Edison, and California are the most corrupt, incompetent, worthless, organizations on the planet. If you can go off the grid, and not pay Edison or California any additional money, I strongly encourage you to do it. Everything in California is a deceptive, corrupt mess.

    1. Jason

      Maybe read their tariff documents? All utilities have to publish these, and Edison is governed by the CPUC and must adhere to NEM 2.0. These details were available, and you and/or your installer should have researched them and been aware. The numbers they pick aren’t random.

  5. Begol

    Hi… I am from a monastery in the desert of Egypt and we use solar energy only during the day and generators of electricity during the night. But with any batteries or system You suggest that I use it for solar energy at night

  6. Solarman

    Sorry, Robert in Australia, the politics force alternative prices one way, then another. It seems to depend on who’s in power at the moment. That being said, Australia seems to also be the country with the highest per capita solar PV installations on residential homes.

    You have already shown an interest in alternatives, so have you done an analysis of your average monthly electricity needs? There are so many variables, one has to define, then compare with past electricity usage to see if it is possible. When all is said and done, you could have calculated your energy budget and designed a system that works very well for you. Then along comes a daughter or niece with a 1500 watt hair drier that screws up your daily budget in 20 minutes.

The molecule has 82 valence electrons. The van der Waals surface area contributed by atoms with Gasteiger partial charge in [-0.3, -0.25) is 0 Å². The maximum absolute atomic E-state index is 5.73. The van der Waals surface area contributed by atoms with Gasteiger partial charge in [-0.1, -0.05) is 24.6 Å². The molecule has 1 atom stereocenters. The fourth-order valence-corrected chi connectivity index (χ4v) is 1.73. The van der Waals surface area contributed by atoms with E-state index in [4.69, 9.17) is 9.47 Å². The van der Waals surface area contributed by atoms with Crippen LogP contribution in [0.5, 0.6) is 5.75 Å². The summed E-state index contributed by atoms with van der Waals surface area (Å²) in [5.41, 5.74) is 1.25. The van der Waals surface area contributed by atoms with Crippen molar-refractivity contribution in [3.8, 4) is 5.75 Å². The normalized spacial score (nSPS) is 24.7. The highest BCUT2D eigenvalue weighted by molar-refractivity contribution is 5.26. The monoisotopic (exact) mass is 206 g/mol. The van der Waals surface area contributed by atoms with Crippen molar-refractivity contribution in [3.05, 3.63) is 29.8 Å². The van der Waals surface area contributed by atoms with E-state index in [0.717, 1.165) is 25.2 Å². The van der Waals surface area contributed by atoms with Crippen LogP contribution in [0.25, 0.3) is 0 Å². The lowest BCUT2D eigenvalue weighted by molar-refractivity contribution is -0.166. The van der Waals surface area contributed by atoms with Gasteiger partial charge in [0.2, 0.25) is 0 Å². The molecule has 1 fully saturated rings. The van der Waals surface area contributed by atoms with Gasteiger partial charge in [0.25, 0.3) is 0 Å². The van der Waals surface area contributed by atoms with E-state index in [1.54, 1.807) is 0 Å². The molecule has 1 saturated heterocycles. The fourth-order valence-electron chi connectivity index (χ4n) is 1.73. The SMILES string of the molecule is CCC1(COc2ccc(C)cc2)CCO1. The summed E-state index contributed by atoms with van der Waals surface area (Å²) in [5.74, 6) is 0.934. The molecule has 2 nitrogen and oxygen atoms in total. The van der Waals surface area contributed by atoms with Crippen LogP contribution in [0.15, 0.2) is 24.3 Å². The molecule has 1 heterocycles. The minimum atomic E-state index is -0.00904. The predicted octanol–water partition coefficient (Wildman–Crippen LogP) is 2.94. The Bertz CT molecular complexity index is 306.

I wish I could help you more with that, alas what I’ve noticed around the World is the “typical” daily demand from the many countries. Africa and India, solar PV with storage batteries only needs a couple of solar PV panels that could generate 1.5 to 2KW of power per day. The entrenched industrialized countries like the U.S. runs from an average 30kWh to 48kWh per day or around 1.25kWh to 2.0kWh continuous during the 24 hour period. In south Australia, I imagine there are the 43 degrees Centigrade days and nights without temperature relief. This is the American South West during the summer months. This is where one ends up using air conditioning 24/7 to stay comfortable. During those summer months, it is not unheard of using 7.56MWh for the month, which is why $1300 a month electric bills are common in the desert. In reality that’s something like a 42kW peak energy generation from solar PV or some other source (wind, micro hydro, etc.). It is becoming more feasible to over build one’s solar PV system, store excess energy during the day in an energy storage system, then at night use the stored extra to offset the utility’s practice of evening “demand charges”. Late at night and early morning, use the arbitrage algorithm in the energy storage system to charge up the battery for the morning peak, when solar PV isn’t making enough power just after sunrise.